Bottom line: Avoid commercial brand peanut butters at all costs due to the low-quality ingredients they’re made of. If you’re going to incorporate peanut butter into your low-carb diet, stick to an all-natural brand or create your own.
DOES PEANUT BUTTER HAVE A PLACE IN THE PANTRY OF THE KETOGENIC DIETER?
The ketogenic diet is a low-carb, moderate protein, high-fat nutrition protocol. This means healthy fats are encouraged and most carbohydrates should be eliminated.
The standard ketogenic diet requires you to keep carb consumption under 50 grams daily. This means you can safely consume peanut butter as long as you are eating low carbohydrate peanut butters like Justin’s All-Natural Peanut Butter and staying under your total daily carb intake.
The allure of peanut butter on keto comes from its perfect macronutrient ratio. Two tablespoons of all-natural peanut butter contains:
- Calories: 210
- Fat: 18g
- Carbohydrate: 5g
- Protein: 8g
If you are incorporating peanut butter into your keto diet plan, it’s crucial that you track the exact amount you are consuming because it’s extremely easy to overeat. An easy way to monitor this is by measuring your peanut butter intake by the tablespoon.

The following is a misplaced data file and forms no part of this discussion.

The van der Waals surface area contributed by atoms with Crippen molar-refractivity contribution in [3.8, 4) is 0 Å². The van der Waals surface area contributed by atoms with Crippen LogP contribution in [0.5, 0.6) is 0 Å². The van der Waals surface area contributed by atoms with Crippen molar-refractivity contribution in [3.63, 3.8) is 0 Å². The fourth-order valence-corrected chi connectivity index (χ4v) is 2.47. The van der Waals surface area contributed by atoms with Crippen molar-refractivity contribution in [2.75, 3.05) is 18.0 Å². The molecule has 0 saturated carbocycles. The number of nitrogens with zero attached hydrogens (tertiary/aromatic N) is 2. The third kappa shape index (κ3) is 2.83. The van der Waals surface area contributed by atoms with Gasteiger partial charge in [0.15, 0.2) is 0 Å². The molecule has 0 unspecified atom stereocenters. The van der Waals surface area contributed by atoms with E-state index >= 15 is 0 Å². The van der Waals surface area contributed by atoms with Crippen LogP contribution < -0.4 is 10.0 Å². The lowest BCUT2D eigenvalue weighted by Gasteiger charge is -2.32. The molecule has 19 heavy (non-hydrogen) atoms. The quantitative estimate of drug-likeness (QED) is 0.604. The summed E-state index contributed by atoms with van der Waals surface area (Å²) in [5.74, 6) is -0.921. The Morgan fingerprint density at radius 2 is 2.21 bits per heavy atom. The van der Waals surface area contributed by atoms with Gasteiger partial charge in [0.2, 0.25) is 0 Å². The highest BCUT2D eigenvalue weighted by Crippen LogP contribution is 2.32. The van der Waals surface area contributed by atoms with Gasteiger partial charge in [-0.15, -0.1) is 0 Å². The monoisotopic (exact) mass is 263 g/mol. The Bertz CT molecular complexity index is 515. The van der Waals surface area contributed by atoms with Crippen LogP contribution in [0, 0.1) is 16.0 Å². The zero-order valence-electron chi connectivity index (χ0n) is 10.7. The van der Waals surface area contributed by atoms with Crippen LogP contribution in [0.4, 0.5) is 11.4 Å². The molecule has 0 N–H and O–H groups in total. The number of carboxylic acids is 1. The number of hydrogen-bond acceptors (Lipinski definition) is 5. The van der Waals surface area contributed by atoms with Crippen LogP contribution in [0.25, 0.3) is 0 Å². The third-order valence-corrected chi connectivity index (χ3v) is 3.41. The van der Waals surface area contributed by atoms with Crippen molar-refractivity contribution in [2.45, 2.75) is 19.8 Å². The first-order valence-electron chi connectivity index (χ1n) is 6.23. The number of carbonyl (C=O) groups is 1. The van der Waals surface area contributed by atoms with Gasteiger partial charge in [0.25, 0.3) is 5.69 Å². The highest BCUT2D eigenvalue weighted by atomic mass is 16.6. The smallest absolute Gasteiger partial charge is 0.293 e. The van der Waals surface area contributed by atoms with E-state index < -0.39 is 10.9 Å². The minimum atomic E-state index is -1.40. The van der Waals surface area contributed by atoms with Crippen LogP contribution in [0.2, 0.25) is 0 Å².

Always check the nutrition label to make sure you choose peanut butter brands that do not contain any unhealthy ingredients like vegetable oils, trans fats, and sugar.
Bottom line: Peanut butter is perfectly acceptable on the ketogenic diet as long as you stick to all-natural, low-carb brands like Justin’s All-Natural Peanut Butter. If you’re a beginner to dieting, make it a priority to measure your peanut butter intake by the tablespoon because it’s extremely easy to overeat, which can push you away from your dieting goals.
DOWNSIDES TO PEANUT BUTTER
While peanut butter may seem like the perfect snack for someone on keto, there are a few problems that may arise from heavy consumption.
Here are a few cons to peanut butter:
- Easy to overeat. Since nuts are high in calories, it’s very common to eat too much without noticing. In fact, just one extra tablespoon of peanut butter is approximately an additional 94 calories, which could easily exceed your daily calorie allowance!